AKC Dog Breeds: Sussex Spaniel

Post Pic

As dog owners and people who care deeply for animals and wildlife, we wanted our Dog Encyclopedia to be a website that could empower pet owners to create the most positive, loving environment for their dogs. Dog Encyclopedia realizes that owning a dog is like adding a new member to your family.

Sporting Group
Height:15-16 inches   Weight: 40-45 pounds  Color: rich golden red with a tinge of gold at the tips

Although the Sussex Spaniel originated centuries ago, the breed’s appearance has remained virtually unchanged still today. The Sussex possesses a rich golden liver coat unique to the breed, and has a long, low and somewhat massive body. Although not as fast as other Spaniel breeds, the Sussex has a great nose and is well suited for working through dense underbrush on the hunt. While the Sussex Spaniel was one of the original nine breeds recognized by the AKC in 1884, it has actually existed as a breed for much longer. It originated in the 18th century in the county of Sussex, England, where it was used as a field dog. At that time, the custom of hunting on foot made the Sussex a popular hunting companion and very useful in flushing and retrieving upland game.

General Appearance
The Sussex Spaniel is a strong, massive dog. Its stand demands a well-balanced head which is broad and somewhat heavy. The chest is deep and well developed. It has a liver-colored nose, scissors bite, and a well-marked frontal stop. The dog has a golden-liver colored coat that is flat or slightly wavy without being curled. The legs, undersides and tail are feathered. The loose skin and heavy long ears are somewhat reminiscent of a Basset Hound. The eyes are hazel and fairly large with a sweet expression. The tail is docked to 5-7 inches (12½-17½ cm). The ears are rather large, tight to the head, covered with soft, wavy hair. The neck is slightly arched. The golden-liver color of its coat, especially at sunset, blends with the color of the trees and game, so hunters using Sussex Spaniels need to be very careful not to shoot their dog accidentally. This may be why the breed is not widespread.


The Sussex Spaniel is a friendly and placid dog, with a steady disposition and a certain charm about him. Suited to both experienced and inexperienced dog owners, the Sussex Spaniel makes for a delightful companion and family pet. He can be a stubborn and willful dog at times, and because of this owners need to be confident, assertive, yet positive in their approach. It is advisable that you provide your Sussex Spaniel with early socialization to promote a stable and confident temperament. His protective nature and tendency to bark to raise an alarm makes the Sussex Spaniel an effective watchdog. These dogs and intelligent and fairly quick to learn, but training can still prove a challenge because of the stubbornness of some of these dogs. Housebreaking can also be difficult with some Sussex Spaniels. The Sussex Spaniel does thrive on the love and affection of his owner, and likes to get involved in activities both indoors and outdoors. These are not dogs that like to be neglected, and this could lead to barking and howling. You will also need to be watchful with regards to his eating habits, as many Sussex Spaniels can be extremely fussy eaters. The Sussex Spaniel does not like to be handled roughly and is best suited around older, gentler children. He will usually be cautious around strangers at first, but this should later turn into polite acceptance. He tends to be friendly with other animals, but can be bossy, particularly with strange dogs.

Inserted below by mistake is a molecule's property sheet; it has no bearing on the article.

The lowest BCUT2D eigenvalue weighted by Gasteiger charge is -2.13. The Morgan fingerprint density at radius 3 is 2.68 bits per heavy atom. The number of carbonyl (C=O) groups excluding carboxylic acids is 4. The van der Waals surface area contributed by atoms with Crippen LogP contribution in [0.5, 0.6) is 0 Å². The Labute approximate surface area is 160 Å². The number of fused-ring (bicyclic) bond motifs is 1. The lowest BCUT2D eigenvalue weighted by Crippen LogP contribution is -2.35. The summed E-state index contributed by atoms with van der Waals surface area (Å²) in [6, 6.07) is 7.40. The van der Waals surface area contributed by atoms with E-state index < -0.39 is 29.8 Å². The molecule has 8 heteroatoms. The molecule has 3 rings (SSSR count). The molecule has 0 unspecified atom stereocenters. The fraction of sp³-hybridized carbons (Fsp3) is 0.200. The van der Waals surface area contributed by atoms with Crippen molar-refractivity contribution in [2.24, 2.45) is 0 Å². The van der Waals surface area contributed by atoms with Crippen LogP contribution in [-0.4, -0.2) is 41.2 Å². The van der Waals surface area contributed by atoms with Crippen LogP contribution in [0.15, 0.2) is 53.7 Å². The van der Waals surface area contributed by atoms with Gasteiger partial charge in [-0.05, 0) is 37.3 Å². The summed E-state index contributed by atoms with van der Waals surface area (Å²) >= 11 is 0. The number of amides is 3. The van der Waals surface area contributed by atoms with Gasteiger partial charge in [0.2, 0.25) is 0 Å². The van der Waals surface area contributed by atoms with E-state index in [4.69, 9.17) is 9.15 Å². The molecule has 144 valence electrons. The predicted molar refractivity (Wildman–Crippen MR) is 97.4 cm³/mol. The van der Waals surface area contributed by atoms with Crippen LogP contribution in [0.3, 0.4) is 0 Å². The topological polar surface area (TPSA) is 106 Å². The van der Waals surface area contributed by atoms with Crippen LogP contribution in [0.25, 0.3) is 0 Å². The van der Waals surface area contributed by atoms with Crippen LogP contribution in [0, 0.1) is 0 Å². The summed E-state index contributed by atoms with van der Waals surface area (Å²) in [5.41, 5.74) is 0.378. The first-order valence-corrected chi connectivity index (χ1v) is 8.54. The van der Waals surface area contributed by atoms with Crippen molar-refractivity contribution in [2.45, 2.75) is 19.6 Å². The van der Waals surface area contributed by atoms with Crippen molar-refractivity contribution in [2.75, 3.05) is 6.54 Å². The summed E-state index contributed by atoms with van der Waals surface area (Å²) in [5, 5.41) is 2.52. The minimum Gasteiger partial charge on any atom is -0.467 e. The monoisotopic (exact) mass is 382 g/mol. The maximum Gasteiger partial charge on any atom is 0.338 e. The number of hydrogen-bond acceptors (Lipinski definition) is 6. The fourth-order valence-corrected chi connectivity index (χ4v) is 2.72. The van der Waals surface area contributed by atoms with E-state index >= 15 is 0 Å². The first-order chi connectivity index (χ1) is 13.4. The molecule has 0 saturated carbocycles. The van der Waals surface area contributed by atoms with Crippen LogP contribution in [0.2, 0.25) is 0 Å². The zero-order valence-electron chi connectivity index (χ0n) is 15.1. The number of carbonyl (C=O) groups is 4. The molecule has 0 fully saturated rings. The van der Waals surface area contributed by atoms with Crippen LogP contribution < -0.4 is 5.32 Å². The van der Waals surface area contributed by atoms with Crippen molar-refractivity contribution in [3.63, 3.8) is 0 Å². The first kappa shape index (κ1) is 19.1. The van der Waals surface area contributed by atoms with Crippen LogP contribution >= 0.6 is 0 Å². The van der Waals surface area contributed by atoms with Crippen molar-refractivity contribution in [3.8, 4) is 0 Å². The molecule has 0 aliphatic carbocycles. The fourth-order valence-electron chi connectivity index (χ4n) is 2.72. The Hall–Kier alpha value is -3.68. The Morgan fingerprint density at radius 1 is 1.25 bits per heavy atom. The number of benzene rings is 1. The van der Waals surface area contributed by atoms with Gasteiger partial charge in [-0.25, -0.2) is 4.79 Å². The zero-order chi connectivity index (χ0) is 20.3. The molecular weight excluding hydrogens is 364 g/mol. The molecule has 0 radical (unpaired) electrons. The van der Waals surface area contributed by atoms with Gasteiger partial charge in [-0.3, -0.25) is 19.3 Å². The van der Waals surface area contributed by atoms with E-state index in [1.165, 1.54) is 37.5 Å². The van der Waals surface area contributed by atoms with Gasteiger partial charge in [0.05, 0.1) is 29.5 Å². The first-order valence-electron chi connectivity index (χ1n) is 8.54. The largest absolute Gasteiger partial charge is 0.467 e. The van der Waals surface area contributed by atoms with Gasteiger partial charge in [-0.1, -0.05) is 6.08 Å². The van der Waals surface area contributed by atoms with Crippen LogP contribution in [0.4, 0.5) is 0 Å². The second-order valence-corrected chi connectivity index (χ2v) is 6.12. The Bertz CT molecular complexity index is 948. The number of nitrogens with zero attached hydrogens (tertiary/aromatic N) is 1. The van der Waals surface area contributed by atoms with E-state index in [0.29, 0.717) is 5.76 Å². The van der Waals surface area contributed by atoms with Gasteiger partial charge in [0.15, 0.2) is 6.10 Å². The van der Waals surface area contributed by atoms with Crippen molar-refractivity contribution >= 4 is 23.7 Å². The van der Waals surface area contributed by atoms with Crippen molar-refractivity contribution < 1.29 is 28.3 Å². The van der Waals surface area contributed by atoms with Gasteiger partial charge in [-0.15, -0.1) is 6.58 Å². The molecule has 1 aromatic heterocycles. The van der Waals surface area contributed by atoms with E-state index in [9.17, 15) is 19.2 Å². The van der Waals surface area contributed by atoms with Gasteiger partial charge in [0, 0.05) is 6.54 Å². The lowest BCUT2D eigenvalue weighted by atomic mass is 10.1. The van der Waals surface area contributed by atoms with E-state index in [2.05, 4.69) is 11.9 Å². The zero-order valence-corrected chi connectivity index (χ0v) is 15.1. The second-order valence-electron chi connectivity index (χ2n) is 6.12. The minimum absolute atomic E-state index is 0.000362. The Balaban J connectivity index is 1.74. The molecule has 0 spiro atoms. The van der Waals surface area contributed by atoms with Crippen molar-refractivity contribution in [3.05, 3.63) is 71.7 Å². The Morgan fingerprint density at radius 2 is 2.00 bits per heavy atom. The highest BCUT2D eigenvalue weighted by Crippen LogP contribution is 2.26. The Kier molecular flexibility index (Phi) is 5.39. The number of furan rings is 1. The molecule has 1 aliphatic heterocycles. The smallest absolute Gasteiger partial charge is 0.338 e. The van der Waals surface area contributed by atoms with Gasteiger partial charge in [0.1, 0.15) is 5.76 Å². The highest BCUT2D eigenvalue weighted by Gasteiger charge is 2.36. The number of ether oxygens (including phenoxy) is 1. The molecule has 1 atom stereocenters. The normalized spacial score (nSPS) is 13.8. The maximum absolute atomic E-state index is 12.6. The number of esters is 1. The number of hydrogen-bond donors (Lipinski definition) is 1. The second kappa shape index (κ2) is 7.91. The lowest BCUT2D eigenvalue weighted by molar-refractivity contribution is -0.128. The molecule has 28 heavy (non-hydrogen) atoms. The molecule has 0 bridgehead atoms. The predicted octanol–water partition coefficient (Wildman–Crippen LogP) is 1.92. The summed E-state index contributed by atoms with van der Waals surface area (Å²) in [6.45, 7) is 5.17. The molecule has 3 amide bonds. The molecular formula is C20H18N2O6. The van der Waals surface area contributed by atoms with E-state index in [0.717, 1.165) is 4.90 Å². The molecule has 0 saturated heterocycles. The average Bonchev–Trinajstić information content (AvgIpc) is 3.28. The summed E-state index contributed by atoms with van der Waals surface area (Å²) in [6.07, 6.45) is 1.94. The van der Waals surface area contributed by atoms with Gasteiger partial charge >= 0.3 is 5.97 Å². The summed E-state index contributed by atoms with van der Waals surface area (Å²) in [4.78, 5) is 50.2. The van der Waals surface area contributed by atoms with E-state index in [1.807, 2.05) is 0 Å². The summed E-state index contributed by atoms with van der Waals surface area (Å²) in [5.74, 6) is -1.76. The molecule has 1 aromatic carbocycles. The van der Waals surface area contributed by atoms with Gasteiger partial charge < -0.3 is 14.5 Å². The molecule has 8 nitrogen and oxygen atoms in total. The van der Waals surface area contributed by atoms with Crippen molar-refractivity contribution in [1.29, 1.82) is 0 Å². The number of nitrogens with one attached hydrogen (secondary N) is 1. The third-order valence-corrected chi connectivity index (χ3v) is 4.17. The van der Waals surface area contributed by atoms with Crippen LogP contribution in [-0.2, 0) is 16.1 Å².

The medium length coat of this breed should be brushed and/or combed regularly. The Sussex Spaniel is prone to ear infections and dirty ears so ear cleaning is of significant importance. The puppies' teeth should be monitored regularly because the teeth of a young Sussex spaniel are very sensitive during formation period. If they are not given special care, they will most probably turn out jagged and crooked. Baths should be given only when necessary and remember to avoid using human shampoo, because it may ruin the sheen and texture of the coat.

Health Problems and Life Expectancy
The Sussex Spaniel has a life expectancy of around 11-12 years, and there are a number of health problems to look out for with this breed. This includes heart problems, thyroid problems, HD, and autoimmune disease. Sussex spaniels are also known to gain weight very fast, and a good diet is required to keep them at a good fitness level.

Activity Level

The Sussex Spaniel commonly battles weight problems so he should have sufficient exercise daily. Swimming and retrieving are sports this breed really enjoys. A regular two mile walk is the minimum requirement to keep the dog's fitness level in check. If you are living near the woods, get the dog some good exercise by taking it for strolls in the woods. You can also train your Sussex spaniel to retrieve small games, which is a cause for excitement for this breed. This dog does okay without a yard but loves a brisk run.


Dog Breeds:

Dog Encyclopedia has added beautiful dog photographs on each of our Dog Breed pages to enhance your experience. Each section in Dog Encyclopedia helps to educate pet owners, enabling both the dog, and the owner to have a safe, high quality experience

search boxers at Dog Encyclopediachoows are great petsDogue Bordeauxtwo english setters are twice the funbull terriers at dog encyclopediaboston terriers in love

Sussex Spaniel dog featured in dog encyclopedia
Sussex Spaniel profile on dog encyclopedia